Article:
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Wake Up :Frerard: 1"Mom! Dad! No! You can't leave me!"
I bolted up in my bed, my breathing coming out in sharp ragged huffs. My throat was raw from my unconscious sobbing and my face was slick with tears. I ran a hand through my hair which was sticky with sweat. I let out a sigh after a few deep breaths. "Just a dream Just a dream," I muttered to myself.
But it wasn't. No matter how many times I woke up, my parents were still dead. My parents still died in a car accident. My little brother Mikey and I were sitting in the back. I was trying to keep Mikey in his seatbelt when it happened. A semi-truck had burst into the intersection and hit the front of the car. And only the front of the car. My parents died, and I couldn't do anything to stop it.
I was seventeen then; Mikey two. Now, five years later, I was in custody of Mikey. I had made it my job to take care of him and give him the life he deserved.
There was a soft knock on my d
What If We Didn't Know- Chapter One
"Fucking finally!" Frank hollered, slamming the front door of his house open and parading inside. "Summer didn't come soon fucking enough."
I laughed, following after him and dropping my bag on the floor next to the couch. "Jesus Franklin, watch your fucking language!" I mock-scolded.
"Both of y'all need to watch your mouths," Gerard drawled from behind us, and I turned to see a smirk adorning his face. "This is no place for such vile obscenities."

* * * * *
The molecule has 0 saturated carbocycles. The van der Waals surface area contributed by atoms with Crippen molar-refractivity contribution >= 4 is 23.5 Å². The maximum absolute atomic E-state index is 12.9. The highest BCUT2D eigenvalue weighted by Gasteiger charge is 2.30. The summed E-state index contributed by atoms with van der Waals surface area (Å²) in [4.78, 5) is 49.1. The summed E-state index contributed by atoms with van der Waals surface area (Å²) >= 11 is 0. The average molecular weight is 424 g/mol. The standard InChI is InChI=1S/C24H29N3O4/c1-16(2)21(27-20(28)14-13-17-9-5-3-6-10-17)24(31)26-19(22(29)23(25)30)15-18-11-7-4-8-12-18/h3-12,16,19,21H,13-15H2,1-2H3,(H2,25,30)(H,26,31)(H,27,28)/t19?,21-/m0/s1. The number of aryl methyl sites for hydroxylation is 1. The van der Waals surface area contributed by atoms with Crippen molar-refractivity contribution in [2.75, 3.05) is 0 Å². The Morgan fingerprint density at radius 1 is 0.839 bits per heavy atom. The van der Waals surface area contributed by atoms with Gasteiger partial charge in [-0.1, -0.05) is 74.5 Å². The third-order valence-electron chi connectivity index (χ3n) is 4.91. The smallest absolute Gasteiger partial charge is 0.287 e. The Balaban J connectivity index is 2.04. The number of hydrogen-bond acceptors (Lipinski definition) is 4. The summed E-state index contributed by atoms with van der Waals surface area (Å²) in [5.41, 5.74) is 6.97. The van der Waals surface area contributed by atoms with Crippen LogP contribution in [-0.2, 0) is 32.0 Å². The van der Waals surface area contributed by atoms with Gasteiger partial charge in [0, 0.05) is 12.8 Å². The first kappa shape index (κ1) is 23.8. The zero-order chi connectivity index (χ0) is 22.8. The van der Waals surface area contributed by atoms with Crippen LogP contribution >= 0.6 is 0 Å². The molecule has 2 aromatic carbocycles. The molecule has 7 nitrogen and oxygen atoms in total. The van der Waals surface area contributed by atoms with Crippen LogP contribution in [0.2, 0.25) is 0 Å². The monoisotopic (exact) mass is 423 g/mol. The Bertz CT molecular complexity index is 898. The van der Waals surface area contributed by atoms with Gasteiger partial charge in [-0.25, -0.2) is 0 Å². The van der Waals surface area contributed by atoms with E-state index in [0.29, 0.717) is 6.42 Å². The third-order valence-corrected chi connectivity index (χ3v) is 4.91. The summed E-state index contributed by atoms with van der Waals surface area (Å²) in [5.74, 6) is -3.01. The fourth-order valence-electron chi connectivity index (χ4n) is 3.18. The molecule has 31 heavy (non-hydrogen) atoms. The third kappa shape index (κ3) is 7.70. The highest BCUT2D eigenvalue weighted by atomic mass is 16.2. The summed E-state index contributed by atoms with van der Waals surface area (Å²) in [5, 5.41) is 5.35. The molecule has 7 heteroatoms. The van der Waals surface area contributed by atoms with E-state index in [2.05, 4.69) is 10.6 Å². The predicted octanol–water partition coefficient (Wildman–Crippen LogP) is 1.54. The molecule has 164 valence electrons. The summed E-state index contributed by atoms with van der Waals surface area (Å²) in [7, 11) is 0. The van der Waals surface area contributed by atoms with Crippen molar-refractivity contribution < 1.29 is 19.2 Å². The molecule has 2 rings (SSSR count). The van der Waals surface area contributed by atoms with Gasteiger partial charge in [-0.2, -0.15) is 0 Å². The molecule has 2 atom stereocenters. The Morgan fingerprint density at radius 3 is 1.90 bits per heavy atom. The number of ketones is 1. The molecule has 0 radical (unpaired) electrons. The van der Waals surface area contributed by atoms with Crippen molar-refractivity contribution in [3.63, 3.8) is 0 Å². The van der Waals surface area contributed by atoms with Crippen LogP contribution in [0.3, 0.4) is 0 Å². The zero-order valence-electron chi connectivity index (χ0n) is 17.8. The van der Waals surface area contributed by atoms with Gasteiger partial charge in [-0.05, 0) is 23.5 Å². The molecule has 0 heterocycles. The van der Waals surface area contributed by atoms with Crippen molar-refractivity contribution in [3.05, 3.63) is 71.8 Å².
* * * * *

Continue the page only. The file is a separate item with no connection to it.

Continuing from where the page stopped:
Frank raised an eyebrow at him. "My house, my rules," he stated, then stuck his tongue out. "So go make love to a fruit cake or something."
Gerard chuckled and draped his arm over my shoulder. "How come you didn't bitch at Mikey-Mike when when he told you to shut up but I got told to violate a dessert?"
"Because I like Mikey better," Frank retorted, crossing his arms and plopping down on the sofa.
"Well I like Mikey better too," Gerard laughed in my ear, his arm sliding down to my waist to give me a quick squeeze. I felt myself blushing slig
ViolinI remember the day
you told me violins
were strung with cat gut
and that is why
you hated music
(who says that to a child?)
I followed you
all that summer.
I watched you
grow away from mother -
your whiskey held better conversations
and all she did was cry.
We'd sit cross-legged on the porch
and count the horseflies
settling on our lunch.
You would drown tadpoles
in a bucket
surprised they could not swim
and I would dream
of cherry popsicles.
And when night would gather
on the sidewalk
I'd hold my breath
until a star appeared.
Don't bother making wishes
you'd tell me -
stars are dead weight in heaven
and God has cloth ears.
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